- On July 24, 2021, the Museum of Gdańsk reopened the Museum of Amber with a special exhibition prepared around one of the most important symbols of the Polish coastal region - amber,
- Jakub Pastuszak, an industrial designer from Gdańsk, was responsible for delivering four interesting installations which included elements 3D printed and post-processed with Zortrax devices,
- Two of these installations were created to help people with vision impairments experience shapes and textures.
In one of the articles published on our blog back in July, we informed you about an exhibition which was being prepared on the occasion of reopening the Museum of Amber in the Grand Mill in Gdańsk, Poland. We also introduced the profile of Jakub Pastuszak – the artist responsible for creating some of the installations for that exhibition and an industrial designer working in Gdańsk.
On July 24, 2021, the exhibition opened up to the public with a collection of art, jewelry, and utensils made of amber – one of the most prominent symbols of the Polish coastal region. But the Museum also decided to promote accessibility of art to people suffering from any kind of vision loss with a few very interesting 3D printed art pieces. Jakub was responsible for delivering those pieces for this project.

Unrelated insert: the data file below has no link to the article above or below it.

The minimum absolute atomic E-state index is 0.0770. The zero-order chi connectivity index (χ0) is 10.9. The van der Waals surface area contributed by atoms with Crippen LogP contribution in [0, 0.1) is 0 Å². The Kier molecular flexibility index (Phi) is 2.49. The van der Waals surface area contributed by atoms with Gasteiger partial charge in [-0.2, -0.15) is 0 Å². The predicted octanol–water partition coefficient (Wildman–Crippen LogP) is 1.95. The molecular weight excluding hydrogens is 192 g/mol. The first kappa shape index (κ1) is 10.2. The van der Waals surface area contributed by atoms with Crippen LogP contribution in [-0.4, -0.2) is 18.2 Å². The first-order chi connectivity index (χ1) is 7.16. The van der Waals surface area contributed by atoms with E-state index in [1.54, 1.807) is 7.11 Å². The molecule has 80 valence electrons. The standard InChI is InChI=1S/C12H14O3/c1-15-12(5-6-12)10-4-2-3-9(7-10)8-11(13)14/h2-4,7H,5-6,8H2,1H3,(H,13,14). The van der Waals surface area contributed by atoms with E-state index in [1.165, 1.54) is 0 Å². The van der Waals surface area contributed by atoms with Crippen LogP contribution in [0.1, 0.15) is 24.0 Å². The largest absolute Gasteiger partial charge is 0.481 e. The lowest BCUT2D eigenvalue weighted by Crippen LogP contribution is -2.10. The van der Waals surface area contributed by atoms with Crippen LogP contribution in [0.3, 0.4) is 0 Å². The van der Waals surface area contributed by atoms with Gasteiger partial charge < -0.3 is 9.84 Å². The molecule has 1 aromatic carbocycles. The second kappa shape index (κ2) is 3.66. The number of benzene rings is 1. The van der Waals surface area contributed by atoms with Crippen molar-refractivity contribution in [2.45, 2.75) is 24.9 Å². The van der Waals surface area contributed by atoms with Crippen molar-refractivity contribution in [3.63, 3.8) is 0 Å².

3D Modeling and 3D Printing in an Art Project
Back in September 2020, Jakub received a commission to recreate amber-related art from the 17th and 18th centuries for the said exhibition. The commissioned showpieces included:
- A miniature dollhouse – Amber Craftsman’s House,
- A collection of objects – Cabinet of Curiosities,
- An Amber Cabinet from 1724 imitating a Baroque wardrobe,
- A model of a lizard based on an inclusion dated back to 40 milion years.
For the next ten months, Jakub led the project with the help from the Museum’s employees and other designers. One of the methods the team applied to produce the installations was 3D printing with the full spectrum of Zortrax devices. The task required thorough preparation: “I put together a team of people who are great at “sculptural” modeling, which was the key requirement for the project of that nature. We planned the whole concept based on 10 GB of source data provided by the Museum – films, visualizations, prints, and photos showing the pieces with the exhibition’s main motive.” – says Jakub.